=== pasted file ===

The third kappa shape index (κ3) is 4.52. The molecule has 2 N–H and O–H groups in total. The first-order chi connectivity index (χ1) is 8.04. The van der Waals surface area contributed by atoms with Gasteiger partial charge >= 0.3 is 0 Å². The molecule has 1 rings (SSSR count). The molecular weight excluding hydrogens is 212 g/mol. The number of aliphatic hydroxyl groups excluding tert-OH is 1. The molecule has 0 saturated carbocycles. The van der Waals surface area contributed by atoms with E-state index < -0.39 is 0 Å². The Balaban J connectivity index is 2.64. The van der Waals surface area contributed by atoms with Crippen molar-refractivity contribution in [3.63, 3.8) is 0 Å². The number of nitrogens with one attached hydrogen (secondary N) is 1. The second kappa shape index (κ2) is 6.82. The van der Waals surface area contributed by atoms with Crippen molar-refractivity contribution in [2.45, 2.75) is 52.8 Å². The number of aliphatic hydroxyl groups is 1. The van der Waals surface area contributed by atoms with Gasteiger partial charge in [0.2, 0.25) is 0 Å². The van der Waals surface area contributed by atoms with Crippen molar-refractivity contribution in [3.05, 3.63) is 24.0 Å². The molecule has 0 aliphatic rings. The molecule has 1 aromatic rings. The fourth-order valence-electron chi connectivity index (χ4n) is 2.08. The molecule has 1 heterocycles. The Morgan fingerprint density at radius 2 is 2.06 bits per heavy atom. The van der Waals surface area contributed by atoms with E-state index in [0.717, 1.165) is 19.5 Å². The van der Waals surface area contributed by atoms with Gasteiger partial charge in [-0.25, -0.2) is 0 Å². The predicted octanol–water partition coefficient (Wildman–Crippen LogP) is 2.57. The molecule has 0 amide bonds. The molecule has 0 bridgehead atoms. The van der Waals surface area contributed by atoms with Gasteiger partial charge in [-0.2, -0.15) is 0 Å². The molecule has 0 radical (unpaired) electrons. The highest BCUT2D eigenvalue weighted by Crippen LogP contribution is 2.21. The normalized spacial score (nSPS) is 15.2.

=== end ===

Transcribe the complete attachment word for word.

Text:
The third kappa shape index (κ3) is 4.52. The molecule has 2 N–H and O–H groups in total. The first-order chi connectivity index (χ1) is 8.04. The van der Waals surface area contributed by atoms with Gasteiger partial charge >= 0.3 is 0 Å². The molecule has 1 rings (SSSR count). The molecular weight excluding hydrogens is 212 g/mol. The number of aliphatic hydroxyl groups excluding tert-OH is 1. The molecule has 0 saturated carbocycles. The van der Waals surface area contributed by atoms with E-state index < -0.39 is 0 Å². The Balaban J connectivity index is 2.64. The van der Waals surface area contributed by atoms with Crippen molar-refractivity contribution in [3.63, 3.8) is 0 Å². The number of nitrogens with one attached hydrogen (secondary N) is 1. The second kappa shape index (κ2) is 6.82. The van der Waals surface area contributed by atoms with Crippen molar-refractivity contribution in [2.45, 2.75) is 52.8 Å². The number of aliphatic hydroxyl groups is 1. The van der Waals surface area contributed by atoms with Gasteiger partial charge in [0.2, 0.25) is 0 Å². The van der Waals surface area contributed by atoms with Crippen molar-refractivity contribution in [3.05, 3.63) is 24.0 Å². The molecule has 0 aliphatic rings. The molecule has 1 aromatic rings. The fourth-order valence-electron chi connectivity index (χ4n) is 2.08. The molecule has 1 heterocycles. The Morgan fingerprint density at radius 2 is 2.06 bits per heavy atom. The van der Waals surface area contributed by atoms with E-state index in [0.717, 1.165) is 19.5 Å². The van der Waals surface area contributed by atoms with Gasteiger partial charge in [-0.25, -0.2) is 0 Å². The predicted octanol–water partition coefficient (Wildman–Crippen LogP) is 2.57. The molecule has 0 amide bonds. The molecule has 0 bridgehead atoms. The van der Waals surface area contributed by atoms with Gasteiger partial charge in [-0.2, -0.15) is 0 Å². The molecule has 0 radical (unpaired) electrons. The highest BCUT2D eigenvalue weighted by Crippen LogP contribution is 2.21. The normalized spacial score (nSPS) is 15.2.